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U.S. President Barack Obama signed into law a new set of sanctions against Iran over its nuclear weapons program on Thursday evening. The sanctions are aimed at cutting off Iran’s supply of gasoline. Although an exporter of crude oil, Iran imports 30 percent of its gasoline. Though these sanctions are weightier than the recently passed UN sanctions against Iran, their effectiveness remains doubtful. Tehran has responded nonchalantly, considering the measures largely an irritant rather than an obstacle to continuing on its nuclear path. As Stratfor reports, “Unless the United States and its allies attempt a physical naval blockade of Iranian gasoline imports or crude oil exports—an idea that is not even up for discussion—there will remain an abundance of smugglers and shell companies prepared to do business with Iran” (July 2). Stratfor reports that this in fact is already happening. “Several of the big-name corporations that have publicly announced a cessation of trade with Iran,” it says, “are working through a network of third parties to get the goods to Iran and earning a huge premium in the process.” This is more evidence that it is going to take a lot more than sanctions to stop Iran’s nuclear quest.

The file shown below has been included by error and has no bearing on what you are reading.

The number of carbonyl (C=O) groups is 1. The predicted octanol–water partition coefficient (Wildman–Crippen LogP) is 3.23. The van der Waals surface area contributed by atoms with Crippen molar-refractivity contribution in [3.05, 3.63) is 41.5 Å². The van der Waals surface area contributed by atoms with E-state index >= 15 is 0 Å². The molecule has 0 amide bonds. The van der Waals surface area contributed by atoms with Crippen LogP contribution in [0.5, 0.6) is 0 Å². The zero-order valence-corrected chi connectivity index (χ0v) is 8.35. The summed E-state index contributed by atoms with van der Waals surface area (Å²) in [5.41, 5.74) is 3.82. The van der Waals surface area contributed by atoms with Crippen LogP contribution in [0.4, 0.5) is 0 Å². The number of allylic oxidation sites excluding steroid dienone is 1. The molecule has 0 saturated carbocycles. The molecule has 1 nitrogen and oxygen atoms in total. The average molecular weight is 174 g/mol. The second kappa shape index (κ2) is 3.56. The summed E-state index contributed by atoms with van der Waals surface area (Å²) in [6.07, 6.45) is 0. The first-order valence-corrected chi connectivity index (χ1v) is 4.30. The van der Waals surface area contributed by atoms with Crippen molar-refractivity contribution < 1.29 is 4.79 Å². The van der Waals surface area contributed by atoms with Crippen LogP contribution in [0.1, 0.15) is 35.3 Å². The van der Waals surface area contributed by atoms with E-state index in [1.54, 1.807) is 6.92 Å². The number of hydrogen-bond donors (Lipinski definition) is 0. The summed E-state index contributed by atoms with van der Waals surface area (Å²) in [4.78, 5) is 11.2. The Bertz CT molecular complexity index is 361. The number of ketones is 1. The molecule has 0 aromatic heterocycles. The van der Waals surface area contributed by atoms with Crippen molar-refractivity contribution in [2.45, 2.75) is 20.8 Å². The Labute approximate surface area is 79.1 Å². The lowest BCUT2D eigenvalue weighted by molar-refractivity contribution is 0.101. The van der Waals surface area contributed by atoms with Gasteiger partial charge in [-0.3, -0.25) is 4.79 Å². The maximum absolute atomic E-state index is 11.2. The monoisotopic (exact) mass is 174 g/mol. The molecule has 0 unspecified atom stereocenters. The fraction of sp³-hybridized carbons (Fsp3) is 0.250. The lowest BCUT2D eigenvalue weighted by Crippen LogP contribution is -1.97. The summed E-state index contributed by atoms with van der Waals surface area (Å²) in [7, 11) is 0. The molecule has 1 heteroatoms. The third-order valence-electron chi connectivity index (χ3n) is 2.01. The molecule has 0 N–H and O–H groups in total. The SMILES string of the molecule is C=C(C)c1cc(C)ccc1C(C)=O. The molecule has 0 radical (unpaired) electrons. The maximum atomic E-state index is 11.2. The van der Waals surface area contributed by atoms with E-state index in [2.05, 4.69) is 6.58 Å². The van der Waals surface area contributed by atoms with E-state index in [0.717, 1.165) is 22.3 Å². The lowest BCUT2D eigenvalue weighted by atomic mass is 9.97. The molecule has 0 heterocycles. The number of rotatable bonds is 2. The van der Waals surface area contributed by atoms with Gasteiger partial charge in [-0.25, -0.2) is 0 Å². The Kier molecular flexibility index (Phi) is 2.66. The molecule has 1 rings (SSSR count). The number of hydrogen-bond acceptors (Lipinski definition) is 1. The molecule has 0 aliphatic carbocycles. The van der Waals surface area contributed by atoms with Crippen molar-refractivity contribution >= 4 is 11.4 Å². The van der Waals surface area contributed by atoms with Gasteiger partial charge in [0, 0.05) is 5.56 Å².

Germany emerged as the winner of more than just a World Cup game last weekend. The G-20 meeting concluded with an endorsement of the economic policies of German Chancellor Angela Merkel and other European leaders, despite President Obama’s previous criticism of their plans. G-20 nations agreed to a non-binding pledge to halve government deficits by 2013 and to balance budgets by 2016. “To be honest, it was more than I expected,” said Merkel. Germany and the U.S. went into the summit with opposite views on cutting the government debt. Germany got its way.
While the world’s biggest economies are struggling, Latin America appears to be doing rather well. Brazil’s central bank announced on June 29 that the nation’s economy could grow by up to 7.3 percent in 2010. The World Bank recently forecast that the whole region’s economy could grow by 4.5 percent this year. Mexico may grow by over 5 percent, and Peru grew by 9.3 percent over a period of one year, ending in April 2010. These countries are rich in resources. As this region grows in prosperity, expect other countries to increase competition for influence and trade links in the area.